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Diana

Μή, φίλα ψυχά, βίον ἀθάνατον σπεῦδε, τὰν δ' ἔμπρακτον ἄντλει μαχανάν -> Oh! my soul do not aspire to eternal life, but exhaust the limits of the possible
Pindar, Pythian, 3.61f.

English > Greek (Woodhouse)

woodhouse 1008.jpg

See Artemis.

Latin > English (Lewis & Short)

Dĭāna: (in inscrr. also, DEANA, Orell. 1453; 1462; 1546. Also written Jana, Varr. R. R. 1, 37, 3; cf. Nigid. ap. Macr. S. 1, 9. The
I i measured long, Cinna ap. Suet. Gramm. 11; Verg. A. 1, 499; Hor. C. 1, 21, 1; cf. Diom. p. 436 P.; hence also, Deiana, Enn. ap. Ap. de Deo Socr.), ae, f. for Divana, Gr. Διώνη for Διϝωνη; root DI-, DIV-; cf. Gr. Ζεύς, also Iovis (Diovis), Deus, dies, divus, etc., orig. an Italian divinity, afterwards regarded as identical with the Gr. Ἄρτεμις, the daughter of Jupiter and Latona, the sister of Apollo, the virgin moon-goddess (Luna), the patroness of virginity, and the presider over child-birth (in this character she is called Lucina), the chase, and nocturnal incantations (on this account her statues were three-formed, and set up in the trivia), Cic. N. D. 2, 27; 3, 23; Catull. 34; Hor. Od. 3, 22; id. Carm. Sec. 1; 70; Tib. 4, 3, 19; Ov. F. 2, 155; Verg. A. 4, 511 et passim: quem urguet iracunda Diana, of an epileptic, Hor. A. P. 453.—
   B Meton.
   1    The moon: nocturnae forma, Ov. M. 15, 196 (cf.: reparabat cornua Phoebe, id. ib. 1, 11).—
   2    The chase, Mart. Spect. 12 (cf. Verg. A. 11, 582).—
II Derivv.
   A Dĭānĭus, a, um, adj., of or belonging to Diana: turba, i. e. dogs, Ov. F. 5, 141; cf. arma, i. e. hunting equipments, Grat. Cyneg. 253.—
   b Subst., Diānium, ii, n.
   (a)    A place or temple sacred to Diana, Liv. 1, 48; cf. Paul. ex Fest. p. 74, 12 Müll.—
   (b)    A promontory in Spain, now Denia, Cic. Verr. 2, 1, 34 Zumpt N. cr.; cf. Plin. 3, 5, 11, § 76.—
   B Dĭānārĭus, a, um, adj., of or belonging to Diana: radix, i. q. artemisia, the plant mug-wort or artemisia, Veg. A. V. 3, 6, 7; 5, 32, 4.—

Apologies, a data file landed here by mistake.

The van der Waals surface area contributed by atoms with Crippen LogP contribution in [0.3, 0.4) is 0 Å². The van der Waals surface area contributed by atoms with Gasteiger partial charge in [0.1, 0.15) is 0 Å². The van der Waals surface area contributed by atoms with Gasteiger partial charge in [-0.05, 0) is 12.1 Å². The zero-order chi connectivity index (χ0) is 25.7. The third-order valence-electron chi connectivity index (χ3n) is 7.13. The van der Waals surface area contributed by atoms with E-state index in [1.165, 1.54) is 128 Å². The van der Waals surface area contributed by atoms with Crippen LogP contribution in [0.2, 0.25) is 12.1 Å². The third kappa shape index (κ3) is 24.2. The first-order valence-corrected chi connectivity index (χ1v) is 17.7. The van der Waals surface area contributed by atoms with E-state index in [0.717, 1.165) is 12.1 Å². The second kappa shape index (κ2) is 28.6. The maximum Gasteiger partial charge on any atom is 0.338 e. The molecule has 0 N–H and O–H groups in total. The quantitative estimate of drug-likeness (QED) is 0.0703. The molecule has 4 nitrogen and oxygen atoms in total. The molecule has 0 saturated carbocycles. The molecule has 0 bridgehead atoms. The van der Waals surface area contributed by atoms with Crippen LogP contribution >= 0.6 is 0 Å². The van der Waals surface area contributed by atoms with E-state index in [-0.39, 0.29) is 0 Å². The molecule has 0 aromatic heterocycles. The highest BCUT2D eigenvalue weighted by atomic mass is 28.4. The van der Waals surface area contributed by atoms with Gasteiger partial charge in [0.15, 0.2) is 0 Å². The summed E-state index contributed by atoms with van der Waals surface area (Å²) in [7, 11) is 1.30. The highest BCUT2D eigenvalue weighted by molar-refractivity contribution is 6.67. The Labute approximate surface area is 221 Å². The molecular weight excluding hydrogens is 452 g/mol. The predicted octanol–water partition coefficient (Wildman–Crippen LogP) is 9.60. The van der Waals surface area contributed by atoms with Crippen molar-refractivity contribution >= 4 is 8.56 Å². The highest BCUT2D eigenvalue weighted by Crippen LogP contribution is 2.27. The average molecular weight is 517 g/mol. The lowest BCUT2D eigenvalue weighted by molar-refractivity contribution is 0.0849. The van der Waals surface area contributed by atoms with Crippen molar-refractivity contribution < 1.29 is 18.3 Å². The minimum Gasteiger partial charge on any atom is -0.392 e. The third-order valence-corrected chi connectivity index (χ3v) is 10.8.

C Dĭānātĭcus, i, m., a devotee of Diana, Maxim. Taur. ap. Murat. Anecd. Lat. 4, p. 100.

Latin > French (Gaffiot)

Dīāna⁹ et Dĭāna, æ, f. (Diviana Varro L. 5, 68 ), Diane [fille de Jupiter et de Latone, déesse de la chasse] : Cic. Nat. 2, 68 ; Virg. En. 4, 511 || [poét.] a) la lune : Ov. M. 15, 196 ; b) la chasse : Mart. Spect. 12, 1. anc. form. Jana Varro R. 1, 37, 3 || Deana CIL 14, 2212.

Latin > German (Georges)

Diāna, ae, f. (alte Form für Iana od. Διώνη = des Zeus Tochter; auch Deana geschr., Corp. insicr. Lat. 14, 2212; urspr. Form Diviana = diva Iana, Varro LL. 5, 68), I) Diana, die Tochter Jupiters von der Latona, die Schwester Apollos, die Göttin der Jagd u. des Mondes u. der nächtlichen Zaubereien, Cic. de nat. deor. 2, 68 sq. Catull. 34. Verg. Aen. 1, 499: integra, die keusche, stets jungfräuliche, Hor. carm. 3, 4, 70 sg.: celebris, von vielen gefeiert (= deren Feste von vielen besucht werden), Hor. carm. 2, 12, 20: quem urguet iracunda Diana, v. Epileptischen, Hor. de art. poët. 453 sq.: tria virginis ora Dianae = Diva triformis (Hor. carm. 3, 22, 4), Luna am Himmel, Diana auf der Erde, Hekate in der Unterwelt, Verg. Aen. 4, 511. – II) (poet.) meton.: A) = Jagd, Mart. de spect. 12, 1. – B) = Mond, Ov. met. 15, 196. – / Dīāna gemessen bei Enn. ann. 62. Verg. Aen. 1, 499. Hor. carm. 1, 21, 1 u. 4, 7, 25. Ov. met. 8, 352. Cinna bei Suet. gramm. 11. – Dav. A) Diānius, a, um, zur Diana-, u. meton. zur Jagd gehörig, lucus, Cato fr.: turba, Jagdhunde, Ov.: arma, Jagdgeräte, Gratt. – Subst., Diānium, iī, n., a) sc. templum, ein Dianentempel, Liv. 1, 48, 6. – b) = Διάνιον, ein Vorgebirge in Spanien, j. Denia, Cic. II. Verr. 1, 87. – c) = Ἀρτεμισία, eine kleine Insel im Tyrrhenischen Meere, dem portus Herculis gegenüber, j. Gianuti, Plin. 3, 81. Mela 2, 7, 19 (2. § 122). – B) Diānārius, a, um, zur Diana gehörig, Dianen-, radix = artemisia, Veget. mul. 3, 6, 7; 5, 33, 4. – C) Diānāticus, ī, m., ein der Diana Geweihter, Maxim. Taurinens. serm. 32 (bei Murator. Anecd. 4. p. 100).

Spanish > Greek

Διάνη

Latin > English

Diana Dianae N F :: Diana, goddess of light and of the moon; the moon